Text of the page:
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John. I remember.

Bora. I can, at any unseasonable instant of the Night, appoint her to look out at her Lady's Chamber Window.

John. What Life is in that, to be the Death of this Marriage?

Bora. The Poison of that lyes in you to temper; go you to the Prince your Brother, spare not to tell him, that he hath wrong'd his Honour in marrying the renown'd Claudio, whose Estimation do you mightily hold up, to a contami nated Stale, such a one as Hero.

John. What proof shall I make of that?

Bora. Proof enough, to misuse the Prince, to vex Claudio, to undo Hero, and kill Leonato; look

you
for
any

other Issue?

John. Only to despite them, I will endeavour any thing. .

Bora. Go then find me a meet Hour, to draw on Pedro, and the Count Claudio, alone; tell them that you know Hero loves me; intend a kind of Zeal both to the Prince and Claudio, as in a love of your Brother's Honour who hath made this Match, and his Friends Reputation, who is thus like to be cozen'd with the semblance of a Maid, that have discover'd thus; they will hardly believe this without Trial: Offer them Instances which shall bear no less likelihood, than to see me at her Chamber Window, hear me call Margaret, Hero, hear Margaret term me Claudio, and bring them to see this, the very Night before the intended Wedding, for in the mean time I will fashion the Matter, that Hero shall be abfent, and there shall appear such seeming Truths of Hero's Difloyalty, that Jealousie fhall be calld Assurance, and all the Preparation overthrown.

John. Grow this to what adverse Issue it can, I will put it in Pra&ice: Be cunning in the working this, and thy Fee is a thousand Ducats, Bora. Be thou constant in the Accusation, and

my

Cun-
ning shall not shame me.
John. I will presently go learn their Day of Marriage.

[Exeunt.
Enter Benedick and a Boy.
Bene. Boy
Bey, Signior.

Bene,

you

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Bent. In my Chamber Window lyes a Book, bring it hither to me in the Orchard. Boy. I am here already, Sir,

[Exit Boy: Bene. I know that, but I would have thee hence, and here again. I do much wonder, that one Man seeing how much another Man is a Fool, when he dedicates his Behaviours to Love, will after he hath laught at such shallow Follies in others, become the Argument of his own Scorn, by falling in love! and such a Man is Claudio. I have known when there was no Musick with him but the Drum and the Fife, and now had he rather hear the Taber and the Pipe: I have known when he would have walk'd ten Mile a Foot, to see a good Armor; and now will he lye ten Nights awake, carving the Fashion of a new Doublet. He was wont to speak plain, and to the Purpose, like an honest Man and a soldier, and now is he turn’d Orthography, his Words are a very fantastical Banquet, just so many strange Dishes. May I be so converted, and fee with these Eyes? I cannot tell, I think not. I will not be sworn, but Love may transform me to an Oister, but I'll take my Oath on it, 'till he have made an Oister of me, he shall never make me such a Fool: One Woman is fair, yet I am well; another is wife, yet I am well; another virtuous, yet I am well: But 'till all Graces be in one Woman, one Woman shall not come in my Grace. Rich she shall be, that's certain; Wise, or I'll none; Virtuous, or I'll never cheapen her; Fair, or I'll never look on her; Mild, or come not near me; Noble, or not for an Angel; of good Discourse, an excellent Musician, and her Hair shall be of what colour it please God. Ha! the Prince and Monsieur Love, I will hide me in the Arbor.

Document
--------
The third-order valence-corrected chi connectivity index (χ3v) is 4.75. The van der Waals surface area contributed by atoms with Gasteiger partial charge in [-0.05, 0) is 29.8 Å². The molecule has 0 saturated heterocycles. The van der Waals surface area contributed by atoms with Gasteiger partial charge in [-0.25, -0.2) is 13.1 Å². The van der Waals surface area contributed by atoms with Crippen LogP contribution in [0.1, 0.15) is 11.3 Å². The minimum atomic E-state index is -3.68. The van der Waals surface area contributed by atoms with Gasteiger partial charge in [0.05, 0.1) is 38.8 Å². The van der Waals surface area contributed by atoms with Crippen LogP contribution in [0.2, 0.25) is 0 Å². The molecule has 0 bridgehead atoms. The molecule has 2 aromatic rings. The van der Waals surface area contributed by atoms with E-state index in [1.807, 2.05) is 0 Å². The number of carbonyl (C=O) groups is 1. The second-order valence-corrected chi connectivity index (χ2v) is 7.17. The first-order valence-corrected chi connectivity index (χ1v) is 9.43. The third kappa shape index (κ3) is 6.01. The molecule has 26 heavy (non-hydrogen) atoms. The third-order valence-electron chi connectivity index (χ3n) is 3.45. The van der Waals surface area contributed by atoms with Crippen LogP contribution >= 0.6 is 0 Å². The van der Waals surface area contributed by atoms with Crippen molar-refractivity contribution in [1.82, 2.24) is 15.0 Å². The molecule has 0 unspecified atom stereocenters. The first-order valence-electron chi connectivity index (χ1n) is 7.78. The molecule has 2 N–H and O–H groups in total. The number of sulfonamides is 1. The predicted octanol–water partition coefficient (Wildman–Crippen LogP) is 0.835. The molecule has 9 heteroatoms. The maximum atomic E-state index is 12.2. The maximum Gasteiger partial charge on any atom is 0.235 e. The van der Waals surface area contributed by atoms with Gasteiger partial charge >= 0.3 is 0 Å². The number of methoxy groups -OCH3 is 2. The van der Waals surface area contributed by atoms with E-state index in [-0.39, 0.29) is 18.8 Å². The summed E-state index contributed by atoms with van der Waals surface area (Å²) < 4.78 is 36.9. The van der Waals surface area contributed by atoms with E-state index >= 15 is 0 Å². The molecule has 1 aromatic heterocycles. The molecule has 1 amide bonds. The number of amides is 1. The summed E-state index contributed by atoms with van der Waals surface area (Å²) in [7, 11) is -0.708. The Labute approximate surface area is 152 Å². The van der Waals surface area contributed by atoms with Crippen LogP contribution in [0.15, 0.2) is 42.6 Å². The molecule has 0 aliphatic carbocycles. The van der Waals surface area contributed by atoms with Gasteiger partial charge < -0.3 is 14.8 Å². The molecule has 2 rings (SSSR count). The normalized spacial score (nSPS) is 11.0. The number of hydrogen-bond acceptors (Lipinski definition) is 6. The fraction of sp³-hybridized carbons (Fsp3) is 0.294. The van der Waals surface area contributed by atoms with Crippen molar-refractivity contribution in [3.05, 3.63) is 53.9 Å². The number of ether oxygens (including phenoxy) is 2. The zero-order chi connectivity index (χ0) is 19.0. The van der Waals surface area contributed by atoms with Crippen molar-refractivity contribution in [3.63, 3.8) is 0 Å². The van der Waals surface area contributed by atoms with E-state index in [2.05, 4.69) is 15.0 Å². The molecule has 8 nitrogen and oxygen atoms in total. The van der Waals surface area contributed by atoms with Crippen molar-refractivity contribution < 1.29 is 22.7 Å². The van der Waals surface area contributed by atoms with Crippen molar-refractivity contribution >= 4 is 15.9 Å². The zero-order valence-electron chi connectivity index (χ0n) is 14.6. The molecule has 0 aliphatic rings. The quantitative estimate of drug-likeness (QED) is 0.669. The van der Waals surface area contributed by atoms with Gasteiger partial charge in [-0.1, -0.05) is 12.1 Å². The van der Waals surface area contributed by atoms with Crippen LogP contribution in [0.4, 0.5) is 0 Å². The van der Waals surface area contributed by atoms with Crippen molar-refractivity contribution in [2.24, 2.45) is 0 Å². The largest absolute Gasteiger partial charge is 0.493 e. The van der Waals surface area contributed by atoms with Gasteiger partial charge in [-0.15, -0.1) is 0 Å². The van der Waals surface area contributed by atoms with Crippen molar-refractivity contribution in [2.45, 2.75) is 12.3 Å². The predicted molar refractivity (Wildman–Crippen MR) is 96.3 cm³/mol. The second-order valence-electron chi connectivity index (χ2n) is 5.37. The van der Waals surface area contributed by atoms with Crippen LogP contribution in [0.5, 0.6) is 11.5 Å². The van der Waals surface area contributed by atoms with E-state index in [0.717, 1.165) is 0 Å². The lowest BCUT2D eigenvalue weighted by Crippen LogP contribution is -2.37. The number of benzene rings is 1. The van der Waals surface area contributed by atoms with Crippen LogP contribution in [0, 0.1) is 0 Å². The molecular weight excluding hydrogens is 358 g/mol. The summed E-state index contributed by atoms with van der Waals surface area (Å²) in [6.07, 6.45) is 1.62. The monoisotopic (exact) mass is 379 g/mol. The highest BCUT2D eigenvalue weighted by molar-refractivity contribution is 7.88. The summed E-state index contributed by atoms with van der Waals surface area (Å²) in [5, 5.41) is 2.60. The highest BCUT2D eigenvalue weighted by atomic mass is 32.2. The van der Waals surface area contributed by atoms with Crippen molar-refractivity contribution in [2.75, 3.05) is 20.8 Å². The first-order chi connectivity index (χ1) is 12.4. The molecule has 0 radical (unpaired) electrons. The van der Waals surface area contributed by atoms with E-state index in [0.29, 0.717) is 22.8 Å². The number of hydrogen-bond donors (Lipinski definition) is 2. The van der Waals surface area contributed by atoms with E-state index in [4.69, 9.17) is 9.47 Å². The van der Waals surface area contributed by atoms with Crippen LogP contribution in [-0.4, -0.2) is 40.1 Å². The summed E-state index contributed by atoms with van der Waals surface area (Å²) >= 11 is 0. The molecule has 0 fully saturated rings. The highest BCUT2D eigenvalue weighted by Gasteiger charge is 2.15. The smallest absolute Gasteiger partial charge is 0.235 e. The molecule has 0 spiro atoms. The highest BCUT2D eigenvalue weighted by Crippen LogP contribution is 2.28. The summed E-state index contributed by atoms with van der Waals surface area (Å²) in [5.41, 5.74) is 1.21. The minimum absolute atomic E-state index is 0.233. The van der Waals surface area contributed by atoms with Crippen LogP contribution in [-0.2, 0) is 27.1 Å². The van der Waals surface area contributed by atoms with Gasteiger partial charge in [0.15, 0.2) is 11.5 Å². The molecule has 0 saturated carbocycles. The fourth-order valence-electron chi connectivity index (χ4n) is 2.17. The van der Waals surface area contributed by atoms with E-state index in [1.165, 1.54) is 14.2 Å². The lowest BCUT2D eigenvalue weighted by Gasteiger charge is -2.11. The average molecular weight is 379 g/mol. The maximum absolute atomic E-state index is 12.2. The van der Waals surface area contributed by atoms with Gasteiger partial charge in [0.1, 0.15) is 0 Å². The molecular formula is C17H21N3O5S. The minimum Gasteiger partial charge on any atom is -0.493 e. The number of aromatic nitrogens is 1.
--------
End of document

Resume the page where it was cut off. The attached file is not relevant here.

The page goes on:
Enter Don Pedro, Leonato, Claudio and Balthazar.
Pedro. Come, shall we hear this Musick?

Cland. Yea, my good Lord; how ftill the Evening is,
As hush'd on purpose to grace Harmony.

Pedro. See you where Benedick hath 'hid himself?
Claud. O very well my Lord; the Musick ended,
We'll fit the Kid-fox with a penny-worth.

Pedro. Come Balthazar, we'll hear that Song again.

Balth. O good my Lord, tax not so bad a Voice,
To sander Mufick any more than once.

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Pedro.

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he woo's,

Pedro. It is the witness still of Excellency,
To put a strange Face on his own Perfe&ion;
I pray thee fing, and let me woo no more.

Balth. Because you talk of wooing, I will fing,
Since many a Wooer.doth commence his Suit,
To her he thinks not worthy, yet
Yet will he swear he loves.

Pedro. Nay, pray thee come,
Or if thou wilt hold longer Argument,
Do it in Notes.

Balth. Note this before my Notes,
There's not a Note of mine that's worth the noting.

Pedro. Why these are very Crotchets that he speaks,
Note Notes forsooth, and nothing.